The newly released study is part of a new avenue of research connecting specific climate impacts to the actions of individual companies.

“Such work would continue to advance considerations of responsibility for the changes, impacts, and risks and could be extended into a variety of climate domains—from changes in temperature to sea level rise,” the authors wrote.

The world’s oceans have been hard-hit by climate change. Because their waters absorb carbon dioxide, as emissions have risen, so has acidification. Since 1880, the ocean’s surface water acidity has increased more than 25 percent.

“Ocean acidification makes it more difficult for many marine organisms to construct their shells and skeletons,” Scott Doney, study co-author and the Kington professor of environmental change at the University of Virginia said. “The organisms at risk from acidification form the foundation of the marine ecosystem food chain—including some types of plankton, algae, shellfish, and coral that may struggle to grow and survive in a future warmer, more acidic ocean.”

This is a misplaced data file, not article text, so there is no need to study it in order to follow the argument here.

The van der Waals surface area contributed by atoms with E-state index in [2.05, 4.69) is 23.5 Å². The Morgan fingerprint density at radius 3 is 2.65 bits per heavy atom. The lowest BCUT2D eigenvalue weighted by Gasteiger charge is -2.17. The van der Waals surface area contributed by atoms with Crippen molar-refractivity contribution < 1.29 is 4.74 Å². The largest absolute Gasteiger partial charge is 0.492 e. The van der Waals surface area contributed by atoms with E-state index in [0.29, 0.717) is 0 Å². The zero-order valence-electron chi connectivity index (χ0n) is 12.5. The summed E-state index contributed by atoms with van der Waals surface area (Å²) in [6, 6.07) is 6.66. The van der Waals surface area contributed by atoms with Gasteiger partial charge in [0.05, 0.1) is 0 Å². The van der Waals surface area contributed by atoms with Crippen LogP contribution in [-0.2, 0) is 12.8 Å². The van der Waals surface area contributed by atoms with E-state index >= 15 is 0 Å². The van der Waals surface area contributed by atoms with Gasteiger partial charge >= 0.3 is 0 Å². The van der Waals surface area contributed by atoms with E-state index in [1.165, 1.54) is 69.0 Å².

Among the regions disproportionately affected are the Bering Sea and Gulf of Alaska, where more than 53,000 local residents rely on fishing for their livelihood and the California Current, which runs along the west coast.

West coast fisheries are already feeling the effects of climate change. For four consecutive years, the crab fishery has been forced to close by algae blooms, which are caused by warming waters.

The Pacific Coast Federation of Fishermen’s Associations (PCFFA), the region’s largest commercial fishing association, last year filed a lawsuit against 30 fossil fuel companies, including Chevron, Exxon and Shell.  The PCFFA alleges the companies were warned decades ago that that rising greenhouse gas emissions could result in the possibility of “wiping out the world’s present commercial fisheries.”